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Doug Schoen: Tuesday’s primaries had 2 big winners — here’s what that means for November

There are two key takeaways from the outcome of Tuesday’s primary elections in Kansas, Michigan, and Missouri.

Ultimately, the results underscore the delicate balance between moderates and progressives in the Democratic party and the potential peril that presumptive Democratic presidential nominee Joe Biden faces if the progressives are able to push him too far to the left.

First, Tuesday’s primary election results were a win for the Republican party. In several races, establishment-backed pro-Trump candidates, who are favored to win the general election, pulled out victories over their politically-risky challengers, whose nominations may have cost the Republican party the seat in November.

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Most notably, in the Republican Senate primary in Kansas, Kris Kobach, the former Kansas Secretary of State, was soundly defeated by Rep. Roger Marshall, R-Kan., a conservative congressman and the choice of establishment leaders.

A polarizing figure, Kobach is known for his hardline stances on a range of issues. His victory would have put Republicans in peril of losing an otherwise safe Senate seat, thus risking their already precarious Senate majority.

While Trump chose to stay out of the race and didn’t lend an endorsement to either candidate, both candidates campaigned on their ties to Trump and ran ads featuring Trump—a sign of the president’s considerable influence, especially within the Republican party, even as his national polling numbers falter.

Further, on the heels of the victory of Tommy Tuberville, who received a full-throttled endorsement from Trump in the Alabama Senate primary last month, two Republican-held Senate seats that were potentially at risk should remain reliably in hands of pro-Trump Republicans—thus complicating the Democrats’ path to winning the Senate.

Similarly, the Republican establishment-backed candidate won in Kansas’ 2nd congressional district primary. Rep. Steve Watkins, R-Kan., who had been charged with voter fraud and was viewed as an incredibly vulnerable general election candidate, handedly lost to primary challenger Jake LaTurner.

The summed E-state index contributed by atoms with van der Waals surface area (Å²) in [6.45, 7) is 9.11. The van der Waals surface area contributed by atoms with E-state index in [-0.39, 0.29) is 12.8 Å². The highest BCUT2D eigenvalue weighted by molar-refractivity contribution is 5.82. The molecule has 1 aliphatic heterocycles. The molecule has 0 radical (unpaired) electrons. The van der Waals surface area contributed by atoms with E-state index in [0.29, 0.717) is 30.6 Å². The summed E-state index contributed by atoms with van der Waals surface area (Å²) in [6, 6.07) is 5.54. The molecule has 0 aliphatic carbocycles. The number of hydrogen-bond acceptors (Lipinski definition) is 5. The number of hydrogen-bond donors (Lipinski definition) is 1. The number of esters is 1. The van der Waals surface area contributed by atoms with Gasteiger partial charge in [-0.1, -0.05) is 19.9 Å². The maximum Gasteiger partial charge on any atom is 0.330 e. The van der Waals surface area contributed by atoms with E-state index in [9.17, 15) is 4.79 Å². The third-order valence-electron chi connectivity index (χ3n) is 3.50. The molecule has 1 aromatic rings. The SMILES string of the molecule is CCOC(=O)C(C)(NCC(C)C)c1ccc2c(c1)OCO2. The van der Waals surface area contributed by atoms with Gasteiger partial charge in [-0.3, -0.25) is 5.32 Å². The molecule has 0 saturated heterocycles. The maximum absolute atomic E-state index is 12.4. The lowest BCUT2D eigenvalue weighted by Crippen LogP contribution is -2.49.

To be sure, LaTurner struggled with fundraising during the primary campaign and will face a tough general election race against Topeka Mayor Michelle De La Isla. However, Watkins’ loss inevitably gives Republicans a leg-up to hold the seat, and we can expect the party to spend on elevating LaTurner, a young conservative serving as the Kansas State Treasurer.

Second, the results of Tuesday’s primary elections — especially when taken together with the results of several other primaries held this year — indicate the strength of the progressive movement within the Democratic party, and the weakness of Democratic centrism.

Moreover, it is clear that the multitude of victories by left-leaning Democrats will put more pressure on Joe Biden to adopt more progressive policies on reducing if not defunding the police, climate change and raising taxes.

Indeed, we can expect that this string of progressive victories will force Biden to move out of the center and make him more vulnerable to attacks by the Trump campaign. The Trump campaign has already been pushing the message that the Democrats are a far-left party, and Tuesday’s results in Missouri and Michigan, as well as the results of the June primaries in New York, bear that out and make Trump’s reelection case more credible.

In Missouri’s 1st congressional district, Cori Bush, a progressive insurgent who has been active in local politics for merely six years, unseated Rep. William Clay, D-Mo., a 20-year incumbent, winning by over 3-points.

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Ultimately, Bush’s victory marks yet another victory for progressive candidates, who have run on a message of radical ideological change and racial justice, and another sore loss for centrist-Democratic incumbents.

Further, Bush’s upset victory will undoubtedly traumatize and unnerve mainstream Democrats, who have now experienced several instances of underfunded left-leaning insurgent candidates defeating establishment-backed candidates and even longtime centrist-Democratic incumbents.

Following Jamaal Bowman’s victory over incumbent House Foreign Affairs Chairman Eliot Engel and Mondaire Jones’ victory in an open seat in New York’s Hudson Valley in June, it is clear that the progressive movement is on the march, and Clay’s loss represents a stunning upset of a 50-year father-son dynasty.

Indeed, this insurgent progressive path was in many ways charted by Rep. Alexandria-Ocasio Cortez, D-N.Y., in 2018, when she unseated longtime Democratic congressman Joe Crowley, as well as other members of the “The Squad” of progressive freshman representatives.

One of the members of “The Squad,” Rep. Rashida Tlaib, D-Mich., also won her congressional primary on Tuesday in Michigan’s 13th district by a 2-to-1 margin, indicating that the progressive movement within the Democratic party has only gotten stronger.

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Thus, it is clear that Tuesday’s primary results — especially when taken together with the results of other recent primaries — are a positive sign for the Republican party and a worrying sign for Democrats.

Consequently, there are now several key questions, with less than 100 days until the presidential election:

Can Joe Biden stay above the fray and avoid being pulled hard to the left by the Sanders progressive wing of party?

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And can President Trump take advantage of the opportunity that the Bush and Tlaib primary victories present in his uphill reelection campaign?

Time will tell…

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